Conde Nast’s Brides magazine is undergoing a revamp from content to staff, positioning the book to stand out in a cluttered market. Here, we talk to vice president and publisher Michelle Myers about what’s changed and what’s next for the title, shortly before the reimagined May issue hits newsstands.
FOLIO: Why the decision to relaunch Brides?
Michelle Myers [MM]:Women really have changed over the last several years, specifically how they interact with media. So many brides these days are making quick, visually driven decisions. She is a crazy omnivorous mobile consumer. We wanted Brides to be everywhere: a strong Web presence, and a redesigned magazine that rethinks the way the reader is consuming it. Readers are now accustomed to e-commerce sites like Polyvore and Net-A-Porter. Our editors integrated these patterns into the visual cues in the magazine.
FOLIO: What’s changed about Brides?
MM: We remain a magazine about weddings, wedding dresses, travel and registry. Editor-in-chief Anne Fulenwider’s vision is to act like a wedding planner and a stylist for her. With that being said, Fulenwider is refreshing the brand, and expanding presence across all platforms, as well as opening up other topics that haven’t really been focused on in the magazine: financials, houses/apartments, etc. We’re now looking at the whole life stage.
FOLIO: Is the revamped magazine going to pick up where the 16 folded regional editions left off?
MM: In September 2012, and January 2013 (it will always be in those months going forward), there will be a dedicated section focusing on nine regions in the national magazine. We’ll have expanded local resources and services online through our Wedding Genius app and Wedding Wire as wel.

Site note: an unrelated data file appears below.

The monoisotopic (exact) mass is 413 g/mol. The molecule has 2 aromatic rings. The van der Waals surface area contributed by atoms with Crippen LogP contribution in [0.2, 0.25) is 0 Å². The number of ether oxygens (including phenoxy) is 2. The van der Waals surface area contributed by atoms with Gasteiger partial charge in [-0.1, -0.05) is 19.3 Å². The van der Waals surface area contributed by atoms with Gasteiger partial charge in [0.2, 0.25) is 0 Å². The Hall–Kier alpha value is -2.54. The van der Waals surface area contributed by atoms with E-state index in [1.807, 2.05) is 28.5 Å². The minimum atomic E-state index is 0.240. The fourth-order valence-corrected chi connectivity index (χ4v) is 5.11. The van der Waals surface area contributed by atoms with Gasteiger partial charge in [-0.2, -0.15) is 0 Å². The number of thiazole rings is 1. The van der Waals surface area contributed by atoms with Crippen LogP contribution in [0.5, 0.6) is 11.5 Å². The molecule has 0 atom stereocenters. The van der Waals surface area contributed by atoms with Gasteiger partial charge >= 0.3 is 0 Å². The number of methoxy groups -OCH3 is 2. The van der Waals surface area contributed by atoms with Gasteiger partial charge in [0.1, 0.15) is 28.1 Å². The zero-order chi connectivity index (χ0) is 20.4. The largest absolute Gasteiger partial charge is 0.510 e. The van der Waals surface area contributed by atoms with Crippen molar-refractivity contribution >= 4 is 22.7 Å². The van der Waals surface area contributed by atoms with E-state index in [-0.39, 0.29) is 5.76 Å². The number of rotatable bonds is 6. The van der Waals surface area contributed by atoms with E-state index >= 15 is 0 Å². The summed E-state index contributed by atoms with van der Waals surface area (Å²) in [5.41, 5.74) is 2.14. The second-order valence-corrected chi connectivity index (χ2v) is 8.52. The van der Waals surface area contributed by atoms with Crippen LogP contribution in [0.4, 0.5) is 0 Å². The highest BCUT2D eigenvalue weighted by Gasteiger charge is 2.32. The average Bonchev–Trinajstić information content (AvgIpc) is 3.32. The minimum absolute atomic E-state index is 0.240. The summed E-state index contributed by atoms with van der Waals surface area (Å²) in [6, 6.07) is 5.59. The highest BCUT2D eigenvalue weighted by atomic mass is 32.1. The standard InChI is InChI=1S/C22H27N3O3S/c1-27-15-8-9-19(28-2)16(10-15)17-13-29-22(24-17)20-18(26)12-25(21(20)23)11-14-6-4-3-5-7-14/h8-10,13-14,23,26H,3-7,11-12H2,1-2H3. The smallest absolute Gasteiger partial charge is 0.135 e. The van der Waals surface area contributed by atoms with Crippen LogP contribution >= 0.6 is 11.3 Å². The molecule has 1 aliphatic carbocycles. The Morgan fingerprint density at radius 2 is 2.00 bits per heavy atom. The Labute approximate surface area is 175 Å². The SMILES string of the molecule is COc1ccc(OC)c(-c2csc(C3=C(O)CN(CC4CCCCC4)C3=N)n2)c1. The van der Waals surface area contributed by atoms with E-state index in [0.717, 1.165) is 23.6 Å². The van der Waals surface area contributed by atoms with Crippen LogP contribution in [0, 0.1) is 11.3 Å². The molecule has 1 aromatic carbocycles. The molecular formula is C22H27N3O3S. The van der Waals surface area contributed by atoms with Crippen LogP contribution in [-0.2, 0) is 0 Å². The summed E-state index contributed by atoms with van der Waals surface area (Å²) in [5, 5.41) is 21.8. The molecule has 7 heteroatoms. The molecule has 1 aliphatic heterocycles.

FOLIO: Can you speak more about the "We Love It" marketing campaign? What is the goal of the campaign?
MM: It’s one of the most successful programs in Brides history, as we had 22 advertisers participate. It was developed for the relaunch, and it will become a signature program called Brides We Love It.
The entire issue, both in editorial and advertising, can be activated with digitally watermarked branded icon technology which will allow the readers to receive free products, watch video and learn more about the products. The 360-degree program touched print, digital, our digital edition and pushed through all Brides’ media touch points. We’re partnering with television channel TLC; there are dedicated email blasts, postcards, social media, our bridal event and outdoor creative integrated with the watermarked icons as well.
FOLIO: What does Brides offer in a crowded market? How does the revamp position the magazine?
MM: Fulenwider’s content strategy is to use the best editors in the business, but also bring in experts both inside and outside of the wedding industry to contribute for us, both in the magazine and online.
FOLIO: Are there physical changes to the magazine?
MM: In addition to the increased trim size, there’s also a new logo. Fulenwider and her team chose from 600 logos. The new logo was is a typeface named Freight, custom made by the typeface artist themselves.
FOLIO: There have been several staff changes at Brides. What does this mean for the magazine strategically?
MM: I can only speak to the business side, but we are one of the few books in the industry that has two associate sales publishers. Lori Silver handles all of my endemic business: bridal designers, retailers, jewelry, travel, etc. Heddy Sams-Pierson is focusing on non-endemic advertisers in order to bring in new, unexpected business to the book. New clients for Brides include Garnier, Biore, Schick and JCPenney Portrait Studios.